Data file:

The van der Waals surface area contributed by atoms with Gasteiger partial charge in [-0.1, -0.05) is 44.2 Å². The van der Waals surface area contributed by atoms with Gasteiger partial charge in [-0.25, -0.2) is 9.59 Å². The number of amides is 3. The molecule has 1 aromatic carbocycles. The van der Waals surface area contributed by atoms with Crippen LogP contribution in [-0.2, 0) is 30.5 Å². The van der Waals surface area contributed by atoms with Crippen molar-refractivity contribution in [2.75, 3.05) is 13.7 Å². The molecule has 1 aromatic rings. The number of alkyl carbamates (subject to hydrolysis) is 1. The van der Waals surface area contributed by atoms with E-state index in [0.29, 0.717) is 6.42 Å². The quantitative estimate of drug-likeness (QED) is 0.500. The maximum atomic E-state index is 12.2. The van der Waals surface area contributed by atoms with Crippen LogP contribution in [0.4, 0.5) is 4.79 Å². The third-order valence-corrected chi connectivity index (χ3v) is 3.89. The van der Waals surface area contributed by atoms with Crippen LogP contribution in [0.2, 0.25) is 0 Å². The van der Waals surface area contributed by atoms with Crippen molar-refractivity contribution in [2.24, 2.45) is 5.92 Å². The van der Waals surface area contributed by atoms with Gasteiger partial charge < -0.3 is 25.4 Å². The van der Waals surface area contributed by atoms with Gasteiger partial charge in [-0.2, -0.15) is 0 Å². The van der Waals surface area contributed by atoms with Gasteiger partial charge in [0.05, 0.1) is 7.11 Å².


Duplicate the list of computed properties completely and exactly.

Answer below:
The van der Waals surface area contributed by atoms with Gasteiger partial charge in [-0.1, -0.05) is 44.2 Å². The van der Waals surface area contributed by atoms with Gasteiger partial charge in [-0.25, -0.2) is 9.59 Å². The number of amides is 3. The molecule has 1 aromatic carbocycles. The van der Waals surface area contributed by atoms with Crippen LogP contribution in [-0.2, 0) is 30.5 Å². The van der Waals surface area contributed by atoms with Crippen molar-refractivity contribution in [2.75, 3.05) is 13.7 Å². The molecule has 1 aromatic rings. The number of alkyl carbamates (subject to hydrolysis) is 1. The van der Waals surface area contributed by atoms with E-state index in [0.29, 0.717) is 6.42 Å². The quantitative estimate of drug-likeness (QED) is 0.500. The maximum atomic E-state index is 12.2. The van der Waals surface area contributed by atoms with Crippen LogP contribution in [0.4, 0.5) is 4.79 Å². The third-order valence-corrected chi connectivity index (χ3v) is 3.89. The van der Waals surface area contributed by atoms with Crippen LogP contribution in [0.2, 0.25) is 0 Å². The van der Waals surface area contributed by atoms with Crippen molar-refractivity contribution in [2.24, 2.45) is 5.92 Å². The van der Waals surface area contributed by atoms with Gasteiger partial charge < -0.3 is 25.4 Å². The van der Waals surface area contributed by atoms with Gasteiger partial charge in [-0.2, -0.15) is 0 Å². The van der Waals surface area contributed by atoms with Gasteiger partial charge in [0.05, 0.1) is 7.11 Å².